Today we’re having our first look at the Microsoft Lumia 950 on the review bench, showing you just one – perhaps the most compelling – feature of the bunch: Continuum. When Microsoft first created Windows Phone, it wasn’t any secret that they wanted the software to look and feel like a mobile version of what was on the way for their desktop operating system. Almost as if desktop begat mobile. Now, several years down the line, Microsoft attempts to tie the two together implicitly with a feature called Continuum.
In Continuum you have the ability to connect your Lumia 950 to a monitor which, using a tiny metal box as an intermediary, allows you to have a desktop interface powered by your mobile device. The idea is certainly compelling. What better way to carry your work around with you than to literally carry your work around with you, making it big or small whenever you need to?
Our first impressions with the Lumia 950 weren’t all that unlike the last several Lumia smartphones – going back to before the smartphone line was owned by Microsoft, made instead by Nokia. Now its all Microsoft’s business, and it’s clear: they want you to focus on Windows 10 software and Microsoft-made hardware.
When I use this Lumia 950, I feel like I’m working with a derivative of the Windows operating system for desktop machines.
The very first commercials for Windows Phone played at the idea that Microsoft was creating a smartphone OS that would get you in and back out as fast as possible. You’d see a text message, for example, respond to it, and go back to your day.
I still get a sense of that here at the tail end of 2015 – I feel like the operating system wants me to do my business and get out. I think it’s the big boxes and the relative lack of negative space in the app store that does it.
With Continuum, I get more of a sense that Microsoft is opening up – asking you to continue to use the phone even when you’re not taking a phone call or answering an email.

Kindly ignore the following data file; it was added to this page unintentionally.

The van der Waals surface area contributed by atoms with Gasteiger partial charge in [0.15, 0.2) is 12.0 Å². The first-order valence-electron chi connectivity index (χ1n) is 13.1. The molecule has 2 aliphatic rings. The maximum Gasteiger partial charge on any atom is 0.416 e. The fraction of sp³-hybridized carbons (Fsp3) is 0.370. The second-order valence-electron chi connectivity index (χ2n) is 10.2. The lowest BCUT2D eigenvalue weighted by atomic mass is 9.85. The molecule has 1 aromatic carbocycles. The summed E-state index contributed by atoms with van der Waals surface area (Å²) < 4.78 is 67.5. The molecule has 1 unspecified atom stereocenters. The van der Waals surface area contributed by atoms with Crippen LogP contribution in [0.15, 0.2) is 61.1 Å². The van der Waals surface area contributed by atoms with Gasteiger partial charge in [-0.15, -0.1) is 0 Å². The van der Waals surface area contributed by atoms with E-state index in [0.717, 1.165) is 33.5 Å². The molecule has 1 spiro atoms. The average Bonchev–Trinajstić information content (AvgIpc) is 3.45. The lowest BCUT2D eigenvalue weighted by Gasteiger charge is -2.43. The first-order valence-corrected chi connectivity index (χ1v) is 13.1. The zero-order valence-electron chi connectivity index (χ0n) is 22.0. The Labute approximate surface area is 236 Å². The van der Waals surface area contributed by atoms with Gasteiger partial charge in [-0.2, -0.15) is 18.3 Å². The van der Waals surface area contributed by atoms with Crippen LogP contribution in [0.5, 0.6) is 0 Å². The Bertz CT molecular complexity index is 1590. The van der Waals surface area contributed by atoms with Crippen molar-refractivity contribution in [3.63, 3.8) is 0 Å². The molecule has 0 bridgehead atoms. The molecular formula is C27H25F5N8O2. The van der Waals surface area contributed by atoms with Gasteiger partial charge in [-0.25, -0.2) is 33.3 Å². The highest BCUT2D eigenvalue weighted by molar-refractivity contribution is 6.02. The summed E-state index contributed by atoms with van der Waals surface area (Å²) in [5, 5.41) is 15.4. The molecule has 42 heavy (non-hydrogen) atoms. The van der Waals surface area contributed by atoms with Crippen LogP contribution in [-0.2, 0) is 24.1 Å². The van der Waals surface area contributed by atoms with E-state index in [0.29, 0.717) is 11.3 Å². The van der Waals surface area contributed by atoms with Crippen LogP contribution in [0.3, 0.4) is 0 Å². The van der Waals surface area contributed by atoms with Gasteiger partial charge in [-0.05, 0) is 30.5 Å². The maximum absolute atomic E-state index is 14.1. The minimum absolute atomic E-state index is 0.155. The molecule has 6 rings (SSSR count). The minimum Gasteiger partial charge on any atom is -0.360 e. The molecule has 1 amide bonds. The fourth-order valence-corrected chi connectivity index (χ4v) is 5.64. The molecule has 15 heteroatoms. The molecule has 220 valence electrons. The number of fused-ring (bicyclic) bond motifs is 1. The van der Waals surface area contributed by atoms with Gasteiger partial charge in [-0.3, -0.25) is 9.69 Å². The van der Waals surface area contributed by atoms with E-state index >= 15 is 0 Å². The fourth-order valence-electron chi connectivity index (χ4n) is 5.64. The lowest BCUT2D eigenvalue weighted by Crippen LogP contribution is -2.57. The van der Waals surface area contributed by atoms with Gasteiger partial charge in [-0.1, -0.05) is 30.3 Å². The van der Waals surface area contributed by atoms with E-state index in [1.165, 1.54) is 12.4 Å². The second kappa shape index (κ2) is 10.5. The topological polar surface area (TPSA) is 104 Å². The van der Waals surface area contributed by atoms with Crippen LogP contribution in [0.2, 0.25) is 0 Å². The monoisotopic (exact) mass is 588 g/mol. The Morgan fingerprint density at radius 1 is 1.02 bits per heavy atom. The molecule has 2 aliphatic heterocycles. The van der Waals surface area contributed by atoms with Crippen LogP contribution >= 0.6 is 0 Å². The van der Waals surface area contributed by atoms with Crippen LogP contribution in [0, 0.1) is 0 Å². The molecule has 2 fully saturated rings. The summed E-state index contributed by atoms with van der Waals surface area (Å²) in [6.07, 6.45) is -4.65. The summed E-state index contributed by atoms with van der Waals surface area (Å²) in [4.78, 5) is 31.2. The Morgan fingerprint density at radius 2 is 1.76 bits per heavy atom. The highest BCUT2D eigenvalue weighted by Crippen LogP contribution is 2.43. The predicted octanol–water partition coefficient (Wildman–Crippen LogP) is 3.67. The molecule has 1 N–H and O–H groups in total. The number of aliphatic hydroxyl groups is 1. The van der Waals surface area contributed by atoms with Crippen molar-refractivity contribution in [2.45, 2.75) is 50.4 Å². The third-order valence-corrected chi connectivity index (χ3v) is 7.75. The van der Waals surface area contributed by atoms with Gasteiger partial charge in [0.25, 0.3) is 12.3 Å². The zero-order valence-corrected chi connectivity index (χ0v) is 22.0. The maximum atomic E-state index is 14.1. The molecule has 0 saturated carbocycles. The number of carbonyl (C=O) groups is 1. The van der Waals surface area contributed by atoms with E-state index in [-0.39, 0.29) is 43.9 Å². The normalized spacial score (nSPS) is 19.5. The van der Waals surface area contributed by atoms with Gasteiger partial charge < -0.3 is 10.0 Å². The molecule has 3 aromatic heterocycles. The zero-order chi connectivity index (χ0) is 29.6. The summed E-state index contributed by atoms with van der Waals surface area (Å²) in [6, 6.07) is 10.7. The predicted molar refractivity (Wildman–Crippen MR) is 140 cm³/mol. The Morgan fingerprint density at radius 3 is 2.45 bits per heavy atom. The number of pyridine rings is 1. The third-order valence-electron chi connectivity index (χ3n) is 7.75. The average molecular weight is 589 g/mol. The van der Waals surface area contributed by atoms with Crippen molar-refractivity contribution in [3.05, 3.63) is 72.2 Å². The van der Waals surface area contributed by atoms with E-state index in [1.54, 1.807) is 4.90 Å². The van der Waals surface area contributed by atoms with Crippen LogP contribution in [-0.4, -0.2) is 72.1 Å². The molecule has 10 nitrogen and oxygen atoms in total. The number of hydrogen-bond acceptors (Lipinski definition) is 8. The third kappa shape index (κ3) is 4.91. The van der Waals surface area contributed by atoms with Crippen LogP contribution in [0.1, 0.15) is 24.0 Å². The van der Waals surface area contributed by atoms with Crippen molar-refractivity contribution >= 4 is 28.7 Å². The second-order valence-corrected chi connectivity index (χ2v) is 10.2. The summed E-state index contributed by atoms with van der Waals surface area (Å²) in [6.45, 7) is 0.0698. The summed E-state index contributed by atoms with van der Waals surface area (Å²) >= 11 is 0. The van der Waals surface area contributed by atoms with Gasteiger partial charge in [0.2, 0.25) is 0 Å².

When you plug your device in to the Microsoft Display Dock, your phone takes a few moments to adjust to the newly plugged-in display, you’re asked to adjust your display (if needed), and you’re ready to go. The phone can then be used as a touchpad, and you’ll want to connect any peripherals you have to the Display Dock’s 2x USB 2.0 ports – keyboard and mouse, for example.
Once you’re plugged in, you have access to some of your apps. You’ll likely use this system to type up documents, access your web browser, and watch movies, most of the time. At the moment there’s not one whole heck of a lot else you can do, really – but if the system does indeed take off, we’ll be excited to see what’s possible.
For now, load times between apps, mouse movements, and display quality are just a bit slower than they are on the smartphone alone, but only a little. You get the sense that you’re not really working with a full-powered PC, but that you’re not just running a desktop-looking OS from a phone. Somewhere closer to the good end of the spectrum. We’re hoping for some increased resolution and quickness of processing in the near future.
NOTE: You can also use Continuum with Miracast-enabled devices connected to your monitor. This means it’ll be a wireless experience – and just a little bit more laggy as a result.
If what we’re seeing so far is just the beginning – and it is – Microsoft is heading in a really, really awesome direction. Now they just need to make the phone more fun to use on its own – and feel like more than a side project for the real money-maker: Windows 10 everywhere else.
This is just one of a set of reviews we’re doing with Microsoft’s Windows 10 for smartphones and the Lumia 950. Stick around our Windows 10 tag portal for more!